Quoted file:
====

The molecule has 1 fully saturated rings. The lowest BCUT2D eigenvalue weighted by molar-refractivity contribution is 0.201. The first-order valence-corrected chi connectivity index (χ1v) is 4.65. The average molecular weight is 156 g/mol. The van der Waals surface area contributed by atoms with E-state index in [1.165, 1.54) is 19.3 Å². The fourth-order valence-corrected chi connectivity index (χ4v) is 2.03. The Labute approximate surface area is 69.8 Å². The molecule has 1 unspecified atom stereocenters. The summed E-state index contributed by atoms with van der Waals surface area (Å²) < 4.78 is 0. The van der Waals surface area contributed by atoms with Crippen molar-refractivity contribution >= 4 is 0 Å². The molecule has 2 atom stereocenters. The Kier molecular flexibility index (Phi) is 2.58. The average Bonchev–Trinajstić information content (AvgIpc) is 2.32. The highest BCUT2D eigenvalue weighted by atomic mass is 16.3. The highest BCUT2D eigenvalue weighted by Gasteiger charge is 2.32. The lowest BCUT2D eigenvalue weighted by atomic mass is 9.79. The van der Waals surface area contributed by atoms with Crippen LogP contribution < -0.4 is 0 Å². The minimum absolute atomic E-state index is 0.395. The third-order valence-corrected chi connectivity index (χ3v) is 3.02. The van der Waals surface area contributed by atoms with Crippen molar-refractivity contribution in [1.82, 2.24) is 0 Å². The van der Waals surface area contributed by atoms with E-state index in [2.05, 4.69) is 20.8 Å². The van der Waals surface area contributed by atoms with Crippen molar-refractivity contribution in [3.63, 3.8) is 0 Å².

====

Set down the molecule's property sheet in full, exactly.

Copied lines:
The molecule has 1 fully saturated rings. The lowest BCUT2D eigenvalue weighted by molar-refractivity contribution is 0.201. The first-order valence-corrected chi connectivity index (χ1v) is 4.65. The average molecular weight is 156 g/mol. The van der Waals surface area contributed by atoms with E-state index in [1.165, 1.54) is 19.3 Å². The fourth-order valence-corrected chi connectivity index (χ4v) is 2.03. The Labute approximate surface area is 69.8 Å². The molecule has 1 unspecified atom stereocenters. The summed E-state index contributed by atoms with van der Waals surface area (Å²) < 4.78 is 0. The van der Waals surface area contributed by atoms with Crippen molar-refractivity contribution >= 4 is 0 Å². The molecule has 2 atom stereocenters. The Kier molecular flexibility index (Phi) is 2.58. The average Bonchev–Trinajstić information content (AvgIpc) is 2.32. The highest BCUT2D eigenvalue weighted by atomic mass is 16.3. The highest BCUT2D eigenvalue weighted by Gasteiger charge is 2.32. The lowest BCUT2D eigenvalue weighted by atomic mass is 9.79. The van der Waals surface area contributed by atoms with Crippen LogP contribution < -0.4 is 0 Å². The minimum absolute atomic E-state index is 0.395. The third-order valence-corrected chi connectivity index (χ3v) is 3.02. The van der Waals surface area contributed by atoms with Crippen molar-refractivity contribution in [1.82, 2.24) is 0 Å². The van der Waals surface area contributed by atoms with E-state index in [2.05, 4.69) is 20.8 Å². The van der Waals surface area contributed by atoms with Crippen molar-refractivity contribution in [3.63, 3.8) is 0 Å².